Immigration reform: scrambling for a chance
Hope springs eternal in a lame-duck Congress—or maybe it’s desperation. Democrats and their supporters, bracing for a more conservative Congress starting in January, are rushing to push legislation through during the few days left in the remaining session.
Immigration Equality is pushing for legislation to enable gay foreigners whose partners are American citizens to stay in this country.
“We’re gearing up,” said Steve Ralls, a spokesman for the group.
They are motivated, he said, by comments from Senator Robert Menendez (D-NJ), sponsor of S. 3932, a comprehensive immigration reform bill introduced October 1. The bill seeks to address a number of issues, such as stronger border control and a means by which non-citizens in this country can achieve citizenship. Among those issues, too, is the language of the “Uniting American Families Act,” sponsored by Senator Patrick Leahy (D-Vt.) The Leahy language would amend existing law to allow a U.S. citizen to gain citizenship for his or her “permanent partner.” Current law allows for recognition only of a spouse, and the Defense of Marriage Act (DOMA) prevents recognition of same-sex spouses.
A similar bill exists in the House (HR 4321), but none of the bills have had hearings or committee votes. Ralls doesn’t believe the immigration legislation is a candidate for attachment to some other legislation. So, what drives his optimism?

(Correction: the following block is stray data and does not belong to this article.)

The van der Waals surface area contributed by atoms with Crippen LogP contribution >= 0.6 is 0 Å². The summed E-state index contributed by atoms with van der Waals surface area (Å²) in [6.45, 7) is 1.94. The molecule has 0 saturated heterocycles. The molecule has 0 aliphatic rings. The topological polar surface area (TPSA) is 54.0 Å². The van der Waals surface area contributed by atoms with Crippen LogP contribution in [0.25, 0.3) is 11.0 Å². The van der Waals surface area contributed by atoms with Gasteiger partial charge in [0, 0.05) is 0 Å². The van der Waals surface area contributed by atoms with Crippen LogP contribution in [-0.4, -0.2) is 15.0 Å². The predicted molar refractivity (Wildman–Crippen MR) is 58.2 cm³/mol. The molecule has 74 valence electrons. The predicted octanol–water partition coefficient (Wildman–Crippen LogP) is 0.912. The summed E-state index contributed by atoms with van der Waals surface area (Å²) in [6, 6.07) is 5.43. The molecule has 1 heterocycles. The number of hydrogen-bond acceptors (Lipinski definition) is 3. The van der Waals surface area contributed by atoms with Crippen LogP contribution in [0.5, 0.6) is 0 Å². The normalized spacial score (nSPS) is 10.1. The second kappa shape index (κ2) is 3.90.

“My understanding is that, if Senator Menendez can line up bipartisan support the White House is willing to push for it,” said Ralls.
Menendez told reporters Monday that the White House is “ready and willing” to move on the bill but he added that the president “made it clear that he is willing to move forward if there is bipartisan support.”
On Tuesday, President Obama indicated only that he wanted action during the lame-duck session on a smaller piece of immigration legislation known as the DREAM Act, which provides for a way certain foreigners under the age of 36 to obtain citizenship. But Ralls said that, while the gay-related language is not part of DREAM, “Menendez has said that Obama’s commitment is much larger.”
Senate Majority Leader Harry Reid tried to include consideration of the DREAM Act in September, along with repeal of Don’t Ask, Don’t Tell (DADT) in the annual Defense Authorization bill. But Republicans—some of whom were opposed to the immigration language, some opposed to DADT repeal—filibustered the defense spending bill.
“Everyone understands the window here is very short, and there’s already a very full schedule,” said Ralls.
“Passage of inclusive reform [bill] offers a very significant leap forward for LGBT rights in general,” said Ralls. “If approved, it would mark the first time that LGBT couples receive federal recognition as a family.”